P. Roesch, ed.
This text is from: The Princeton encyclopedia of classical sites, Princeton University Press 1976. Cited Nov 2002 from Perseus Project URL below, which contains bibliography & interesting hyperlinks.


Greek & Roman Geography (ed. William Smith)

Thespiae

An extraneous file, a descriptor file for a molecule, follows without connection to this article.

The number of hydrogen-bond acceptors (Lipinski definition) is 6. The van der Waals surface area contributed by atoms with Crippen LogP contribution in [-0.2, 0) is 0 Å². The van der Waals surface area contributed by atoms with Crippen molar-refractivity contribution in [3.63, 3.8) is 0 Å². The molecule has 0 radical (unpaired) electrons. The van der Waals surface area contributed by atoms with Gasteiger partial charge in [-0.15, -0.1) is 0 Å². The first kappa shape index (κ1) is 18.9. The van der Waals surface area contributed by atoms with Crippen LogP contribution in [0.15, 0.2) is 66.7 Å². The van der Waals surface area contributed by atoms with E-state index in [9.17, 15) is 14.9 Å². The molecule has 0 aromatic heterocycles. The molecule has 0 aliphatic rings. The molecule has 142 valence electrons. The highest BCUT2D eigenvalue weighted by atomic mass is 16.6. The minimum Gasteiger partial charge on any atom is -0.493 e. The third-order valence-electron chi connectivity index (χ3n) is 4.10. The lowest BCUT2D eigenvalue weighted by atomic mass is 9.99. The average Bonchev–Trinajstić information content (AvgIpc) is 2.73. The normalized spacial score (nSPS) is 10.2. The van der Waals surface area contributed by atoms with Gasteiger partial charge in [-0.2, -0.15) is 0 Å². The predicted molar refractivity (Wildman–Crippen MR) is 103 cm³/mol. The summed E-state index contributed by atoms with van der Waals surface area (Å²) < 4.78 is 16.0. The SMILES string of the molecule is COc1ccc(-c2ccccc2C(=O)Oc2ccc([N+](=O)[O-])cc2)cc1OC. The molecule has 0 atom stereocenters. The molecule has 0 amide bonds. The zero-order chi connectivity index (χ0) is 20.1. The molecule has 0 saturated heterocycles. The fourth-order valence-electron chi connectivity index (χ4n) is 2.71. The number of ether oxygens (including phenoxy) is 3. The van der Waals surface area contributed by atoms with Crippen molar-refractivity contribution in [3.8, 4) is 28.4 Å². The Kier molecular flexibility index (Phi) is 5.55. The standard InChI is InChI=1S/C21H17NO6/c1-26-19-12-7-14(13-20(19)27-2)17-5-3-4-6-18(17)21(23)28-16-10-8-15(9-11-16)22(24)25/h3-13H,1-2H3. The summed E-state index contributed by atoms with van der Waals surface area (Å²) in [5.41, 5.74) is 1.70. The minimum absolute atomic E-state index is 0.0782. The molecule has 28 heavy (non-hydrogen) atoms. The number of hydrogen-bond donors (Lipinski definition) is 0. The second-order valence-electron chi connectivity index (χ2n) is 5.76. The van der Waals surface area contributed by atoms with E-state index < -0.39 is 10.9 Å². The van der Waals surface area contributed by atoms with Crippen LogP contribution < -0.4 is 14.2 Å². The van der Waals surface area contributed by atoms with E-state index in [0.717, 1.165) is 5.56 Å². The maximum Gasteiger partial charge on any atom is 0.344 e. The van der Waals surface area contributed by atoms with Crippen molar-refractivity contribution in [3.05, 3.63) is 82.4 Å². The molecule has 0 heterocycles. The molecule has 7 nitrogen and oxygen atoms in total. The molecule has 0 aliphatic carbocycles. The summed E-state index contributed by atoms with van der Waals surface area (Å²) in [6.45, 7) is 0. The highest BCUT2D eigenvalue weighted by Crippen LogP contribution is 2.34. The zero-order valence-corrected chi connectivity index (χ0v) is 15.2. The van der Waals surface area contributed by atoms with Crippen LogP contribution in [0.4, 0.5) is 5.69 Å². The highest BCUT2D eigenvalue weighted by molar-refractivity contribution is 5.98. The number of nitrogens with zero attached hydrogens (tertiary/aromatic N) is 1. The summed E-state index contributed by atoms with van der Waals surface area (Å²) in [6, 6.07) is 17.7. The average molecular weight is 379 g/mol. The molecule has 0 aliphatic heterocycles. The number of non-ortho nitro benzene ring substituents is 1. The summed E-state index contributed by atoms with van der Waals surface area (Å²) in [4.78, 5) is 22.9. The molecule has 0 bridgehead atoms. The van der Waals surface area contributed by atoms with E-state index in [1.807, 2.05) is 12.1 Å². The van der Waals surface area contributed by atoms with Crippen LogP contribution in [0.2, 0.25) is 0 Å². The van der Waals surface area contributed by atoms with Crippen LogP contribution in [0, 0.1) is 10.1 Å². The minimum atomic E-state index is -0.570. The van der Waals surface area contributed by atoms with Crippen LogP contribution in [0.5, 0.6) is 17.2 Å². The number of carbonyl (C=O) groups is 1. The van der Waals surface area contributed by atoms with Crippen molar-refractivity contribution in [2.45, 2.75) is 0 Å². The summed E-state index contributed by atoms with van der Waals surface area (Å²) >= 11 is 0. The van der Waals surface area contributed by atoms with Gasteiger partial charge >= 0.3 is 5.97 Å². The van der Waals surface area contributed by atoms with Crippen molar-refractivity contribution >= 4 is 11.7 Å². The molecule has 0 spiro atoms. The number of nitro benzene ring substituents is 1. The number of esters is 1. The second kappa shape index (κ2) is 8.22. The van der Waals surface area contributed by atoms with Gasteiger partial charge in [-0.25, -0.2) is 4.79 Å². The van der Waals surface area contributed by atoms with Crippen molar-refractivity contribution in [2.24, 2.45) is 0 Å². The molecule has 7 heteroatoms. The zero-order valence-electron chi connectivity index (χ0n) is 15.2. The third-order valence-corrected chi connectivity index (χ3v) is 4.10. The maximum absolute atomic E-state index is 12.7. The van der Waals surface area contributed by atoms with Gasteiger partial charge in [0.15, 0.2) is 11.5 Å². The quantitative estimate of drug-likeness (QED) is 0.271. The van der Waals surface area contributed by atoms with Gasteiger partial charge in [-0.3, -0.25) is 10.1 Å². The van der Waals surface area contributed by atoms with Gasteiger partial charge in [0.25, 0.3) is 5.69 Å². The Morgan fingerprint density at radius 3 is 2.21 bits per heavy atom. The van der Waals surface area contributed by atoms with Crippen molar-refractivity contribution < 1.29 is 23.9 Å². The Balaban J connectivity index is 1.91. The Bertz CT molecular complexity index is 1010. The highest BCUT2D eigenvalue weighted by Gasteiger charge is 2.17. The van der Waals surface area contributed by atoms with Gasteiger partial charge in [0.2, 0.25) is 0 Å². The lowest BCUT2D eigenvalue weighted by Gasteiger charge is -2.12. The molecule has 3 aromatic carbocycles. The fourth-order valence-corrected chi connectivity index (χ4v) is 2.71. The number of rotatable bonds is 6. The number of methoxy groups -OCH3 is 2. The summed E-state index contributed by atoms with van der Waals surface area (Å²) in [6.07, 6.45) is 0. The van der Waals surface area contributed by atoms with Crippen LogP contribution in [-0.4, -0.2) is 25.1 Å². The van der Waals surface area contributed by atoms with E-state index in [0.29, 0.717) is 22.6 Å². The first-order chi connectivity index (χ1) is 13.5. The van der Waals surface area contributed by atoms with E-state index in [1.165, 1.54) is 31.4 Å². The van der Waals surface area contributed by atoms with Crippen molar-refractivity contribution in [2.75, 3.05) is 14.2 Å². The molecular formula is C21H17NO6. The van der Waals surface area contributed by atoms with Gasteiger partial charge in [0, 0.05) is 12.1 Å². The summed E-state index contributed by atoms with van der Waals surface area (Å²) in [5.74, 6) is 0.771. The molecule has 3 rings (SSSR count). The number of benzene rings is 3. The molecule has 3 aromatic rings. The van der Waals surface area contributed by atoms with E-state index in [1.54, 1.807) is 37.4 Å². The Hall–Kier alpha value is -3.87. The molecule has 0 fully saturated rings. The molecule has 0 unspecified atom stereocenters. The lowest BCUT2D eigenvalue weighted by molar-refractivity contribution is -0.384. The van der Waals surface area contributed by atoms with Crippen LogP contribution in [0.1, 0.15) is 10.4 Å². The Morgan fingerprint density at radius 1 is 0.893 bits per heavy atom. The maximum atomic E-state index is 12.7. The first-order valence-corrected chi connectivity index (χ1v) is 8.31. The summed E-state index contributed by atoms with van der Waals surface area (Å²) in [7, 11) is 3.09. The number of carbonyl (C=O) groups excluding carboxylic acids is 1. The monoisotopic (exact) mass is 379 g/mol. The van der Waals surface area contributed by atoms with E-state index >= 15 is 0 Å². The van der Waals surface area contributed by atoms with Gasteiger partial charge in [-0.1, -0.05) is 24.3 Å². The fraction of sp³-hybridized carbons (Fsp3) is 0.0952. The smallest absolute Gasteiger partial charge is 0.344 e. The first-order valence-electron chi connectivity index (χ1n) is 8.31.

Thespiai (also Thespeia or Thespia, Eth. Thespieus, Thespiensis, fern. Thespias, Thespis: Adj. Thespiakos, Thespius, Thespiacus). An ancient city of Boeotia, situated at the foot of Mt. Helicon, looking towards the south and the Crissaean gulf, where stood its port-town Creusa or Creusis. (Strab. ix. p. 409; Paus. ix. 26. § 6; Steph. B. s. v.) Thespiae was said to have derived its name from Thespia, a daughter of Asopus, or from Thespius, a son of Erechtheus, who migrated from Athens. (Paus. l. c.; Diod. iv. 29.) The city is mentioned in the catalogue of Homer. (Il. ii. 498.) Thespiae, like Plataea, was one of the Boeotian cities inimical to Thebes, which circumstance affected its whole history. Thus Thespiae and Plataea were the only two Boeotian cities that refused to give earth and water to the heralds of Xerxes. (Herod. vii. 132.) Seven hundred Thespians joined Leonidas at Thermopylae; and they remained to perish with the 300 Spartans, when the other Greeks retired. (Herod. vii. 202, 222.) Their city was burnt by Xerxes, when he overran Boeotia, and the inhabitants withdrew to Peloponnesus. (Herod. viii. 50.) The survivors, to the number of 1800, fought at the battle of Plataea in the following year, but they were reduced to such distress that they had no heavy armour. (Herod. ix. 30.) After the expulsion of the Persians from Greece, Thespiae was rebuilt, and the inhabitants recruited their numbers by the admission of strangers as citizens. (Herod. viii. 75.) At. the battle of Delium (B.C. 424) the Thespians fought on the left wing against the Athenians, and were almost all slain at their post. (Thuc. iv. 93, seq.) In the following year (B.C. 423), the Thebans destroyed the walls of Thespiae, on the charge of Atticism, the Thespians being unable to offer any resistance in consequence of the heavy loss they had sustained while fighting upon the side of the Thebans. (Thuc. iv. 133.) In B.C. 414 the democratical party at Thespiae attempted to overthrow the existing government; but the latter receiving assistance from Thebes, many of the conspirators withdrew to Athens. (Thuc. vi. 95.) In B.C. 372 the walls of Thespiae were again destroyed by the Thebans. According to Diodorus (xv.46) and Xenophon (Hell. vi. 3. § 1) Thespiae was at this time destroyed by the Thebans, and the inhabitants driven out of Boeotia; but this happened after the battle of Leuctra, and Mr. Grote (Hist, of Greece, vol. x. p. 219) justly infers from a passage in Isocrates that the fortifications of the city were alone demolished at this period. Pausanias expressly states that a contingent of Thespians was present in the Theban army at the time of the battle of Leuctra, and availed themselves of the permission of Epaminondas to retire before the battle. (Paus. ix. 13. § 8, ix. 14. § 1.) Shortly afterwards the Thespians were expelled from Boeotia by the Thebans. (Paus. ix. 14. § 2.) Thespiae was afterwards rebuilt, and is mentioned in the Roman wars in Greece. (Polyb. xxvii. 1; Liv. xlii. 43.) In the time of Strabo, Thespiae and Tanagra were the only places in Boeotia that deserved the name of cities. (Strab. ix. p. 410.) Pliny calls Thespiae a free town ( liberum oppidum, iv. 7. s. 12). It is also mentioned by Ptolemy (iii. 15. § 20) and in the Antonine Itinerary (p. 326, ed. Wess.), and it was still in existence in the sixth century (Hierocl. p. 645, ed. Wess.).